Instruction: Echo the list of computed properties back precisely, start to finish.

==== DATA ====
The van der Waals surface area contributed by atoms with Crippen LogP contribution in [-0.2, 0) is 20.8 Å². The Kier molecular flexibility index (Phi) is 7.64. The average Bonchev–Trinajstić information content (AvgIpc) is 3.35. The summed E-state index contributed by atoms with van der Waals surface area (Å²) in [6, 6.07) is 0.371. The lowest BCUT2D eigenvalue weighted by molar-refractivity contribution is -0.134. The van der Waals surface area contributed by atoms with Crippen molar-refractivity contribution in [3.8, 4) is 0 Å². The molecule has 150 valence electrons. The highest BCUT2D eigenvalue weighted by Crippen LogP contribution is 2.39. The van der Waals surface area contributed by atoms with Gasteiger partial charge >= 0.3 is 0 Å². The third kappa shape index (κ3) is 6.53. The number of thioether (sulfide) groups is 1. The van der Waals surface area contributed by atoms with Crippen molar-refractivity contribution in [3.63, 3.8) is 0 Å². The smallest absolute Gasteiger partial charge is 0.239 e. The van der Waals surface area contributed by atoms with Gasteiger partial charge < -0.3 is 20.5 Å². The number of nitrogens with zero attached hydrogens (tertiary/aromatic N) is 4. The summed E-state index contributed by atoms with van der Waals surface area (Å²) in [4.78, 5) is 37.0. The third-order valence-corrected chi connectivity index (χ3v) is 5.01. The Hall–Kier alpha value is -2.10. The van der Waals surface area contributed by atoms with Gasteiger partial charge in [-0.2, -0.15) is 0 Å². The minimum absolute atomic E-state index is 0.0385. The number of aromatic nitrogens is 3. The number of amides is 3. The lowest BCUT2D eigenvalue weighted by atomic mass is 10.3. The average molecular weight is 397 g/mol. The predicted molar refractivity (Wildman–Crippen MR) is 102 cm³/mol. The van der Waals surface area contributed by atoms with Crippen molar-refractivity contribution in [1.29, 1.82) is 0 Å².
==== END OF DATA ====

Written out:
The van der Waals surface area contributed by atoms with Crippen LogP contribution in [-0.2, 0) is 20.8 Å². The Kier molecular flexibility index (Phi) is 7.64. The average Bonchev–Trinajstić information content (AvgIpc) is 3.35. The summed E-state index contributed by atoms with van der Waals surface area (Å²) in [6, 6.07) is 0.371. The lowest BCUT2D eigenvalue weighted by molar-refractivity contribution is -0.134. The van der Waals surface area contributed by atoms with Crippen molar-refractivity contribution in [3.8, 4) is 0 Å². The molecule has 150 valence electrons. The highest BCUT2D eigenvalue weighted by Crippen LogP contribution is 2.39. The van der Waals surface area contributed by atoms with Gasteiger partial charge >= 0.3 is 0 Å². The third kappa shape index (κ3) is 6.53. The number of thioether (sulfide) groups is 1. The van der Waals surface area contributed by atoms with Crippen molar-refractivity contribution in [3.63, 3.8) is 0 Å². The smallest absolute Gasteiger partial charge is 0.239 e. The van der Waals surface area contributed by atoms with Gasteiger partial charge < -0.3 is 20.5 Å². The number of nitrogens with zero attached hydrogens (tertiary/aromatic N) is 4. The summed E-state index contributed by atoms with van der Waals surface area (Å²) in [4.78, 5) is 37.0. The third-order valence-corrected chi connectivity index (χ3v) is 5.01. The Hall–Kier alpha value is -2.10. The van der Waals surface area contributed by atoms with Gasteiger partial charge in [-0.2, -0.15) is 0 Å². The minimum absolute atomic E-state index is 0.0385. The number of aromatic nitrogens is 3. The number of amides is 3. The lowest BCUT2D eigenvalue weighted by atomic mass is 10.3. The average molecular weight is 397 g/mol. The predicted molar refractivity (Wildman–Crippen MR) is 102 cm³/mol. The van der Waals surface area contributed by atoms with Crippen molar-refractivity contribution in [1.29, 1.82) is 0 Å².